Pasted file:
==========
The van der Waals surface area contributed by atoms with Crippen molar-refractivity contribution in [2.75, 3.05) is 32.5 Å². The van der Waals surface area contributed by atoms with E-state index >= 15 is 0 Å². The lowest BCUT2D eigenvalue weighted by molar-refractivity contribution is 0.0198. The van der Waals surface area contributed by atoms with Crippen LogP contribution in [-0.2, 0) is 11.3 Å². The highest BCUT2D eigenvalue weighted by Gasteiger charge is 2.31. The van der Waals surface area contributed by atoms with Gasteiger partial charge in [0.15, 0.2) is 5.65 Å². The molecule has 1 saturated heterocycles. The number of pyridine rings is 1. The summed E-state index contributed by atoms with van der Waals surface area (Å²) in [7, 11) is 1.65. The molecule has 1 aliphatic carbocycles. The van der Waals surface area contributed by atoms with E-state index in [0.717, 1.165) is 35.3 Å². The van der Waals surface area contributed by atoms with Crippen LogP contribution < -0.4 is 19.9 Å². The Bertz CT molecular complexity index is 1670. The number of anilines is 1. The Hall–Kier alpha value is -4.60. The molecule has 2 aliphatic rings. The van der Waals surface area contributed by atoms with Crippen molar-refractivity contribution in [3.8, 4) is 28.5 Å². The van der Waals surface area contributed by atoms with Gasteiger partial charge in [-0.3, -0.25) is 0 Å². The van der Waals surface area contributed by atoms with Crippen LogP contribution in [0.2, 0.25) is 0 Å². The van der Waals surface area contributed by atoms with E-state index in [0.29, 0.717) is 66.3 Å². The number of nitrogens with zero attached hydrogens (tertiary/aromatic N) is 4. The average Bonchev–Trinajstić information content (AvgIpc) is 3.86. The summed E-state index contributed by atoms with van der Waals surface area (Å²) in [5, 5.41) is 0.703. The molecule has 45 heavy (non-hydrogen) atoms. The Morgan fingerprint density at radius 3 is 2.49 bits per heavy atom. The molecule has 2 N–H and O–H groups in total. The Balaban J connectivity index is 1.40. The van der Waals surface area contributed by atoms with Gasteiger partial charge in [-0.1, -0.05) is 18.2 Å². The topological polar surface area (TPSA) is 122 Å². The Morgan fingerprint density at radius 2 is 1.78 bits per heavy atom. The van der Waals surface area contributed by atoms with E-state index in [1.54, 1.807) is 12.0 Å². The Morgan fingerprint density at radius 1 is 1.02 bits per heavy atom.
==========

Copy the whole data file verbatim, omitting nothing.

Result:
The van der Waals surface area contributed by atoms with Crippen molar-refractivity contribution in [2.75, 3.05) is 32.5 Å². The van der Waals surface area contributed by atoms with E-state index >= 15 is 0 Å². The lowest BCUT2D eigenvalue weighted by molar-refractivity contribution is 0.0198. The van der Waals surface area contributed by atoms with Crippen LogP contribution in [-0.2, 0) is 11.3 Å². The highest BCUT2D eigenvalue weighted by Gasteiger charge is 2.31. The van der Waals surface area contributed by atoms with Gasteiger partial charge in [0.15, 0.2) is 5.65 Å². The molecule has 1 saturated heterocycles. The number of pyridine rings is 1. The summed E-state index contributed by atoms with van der Waals surface area (Å²) in [7, 11) is 1.65. The molecule has 1 aliphatic carbocycles. The van der Waals surface area contributed by atoms with E-state index in [0.717, 1.165) is 35.3 Å². The van der Waals surface area contributed by atoms with Crippen LogP contribution < -0.4 is 19.9 Å². The Bertz CT molecular complexity index is 1670. The number of anilines is 1. The Hall–Kier alpha value is -4.60. The molecule has 2 aliphatic rings. The van der Waals surface area contributed by atoms with Crippen molar-refractivity contribution in [3.8, 4) is 28.5 Å². The van der Waals surface area contributed by atoms with Gasteiger partial charge in [-0.3, -0.25) is 0 Å². The van der Waals surface area contributed by atoms with Crippen LogP contribution in [0.2, 0.25) is 0 Å². The van der Waals surface area contributed by atoms with E-state index in [0.29, 0.717) is 66.3 Å². The number of nitrogens with zero attached hydrogens (tertiary/aromatic N) is 4. The average Bonchev–Trinajstić information content (AvgIpc) is 3.86. The summed E-state index contributed by atoms with van der Waals surface area (Å²) in [5, 5.41) is 0.703. The molecule has 45 heavy (non-hydrogen) atoms. The Morgan fingerprint density at radius 3 is 2.49 bits per heavy atom. The molecule has 2 N–H and O–H groups in total. The Balaban J connectivity index is 1.40. The van der Waals surface area contributed by atoms with Gasteiger partial charge in [-0.1, -0.05) is 18.2 Å². The topological polar surface area (TPSA) is 122 Å². The Morgan fingerprint density at radius 2 is 1.78 bits per heavy atom. The van der Waals surface area contributed by atoms with E-state index in [1.54, 1.807) is 12.0 Å². The Morgan fingerprint density at radius 1 is 1.02 bits per heavy atom.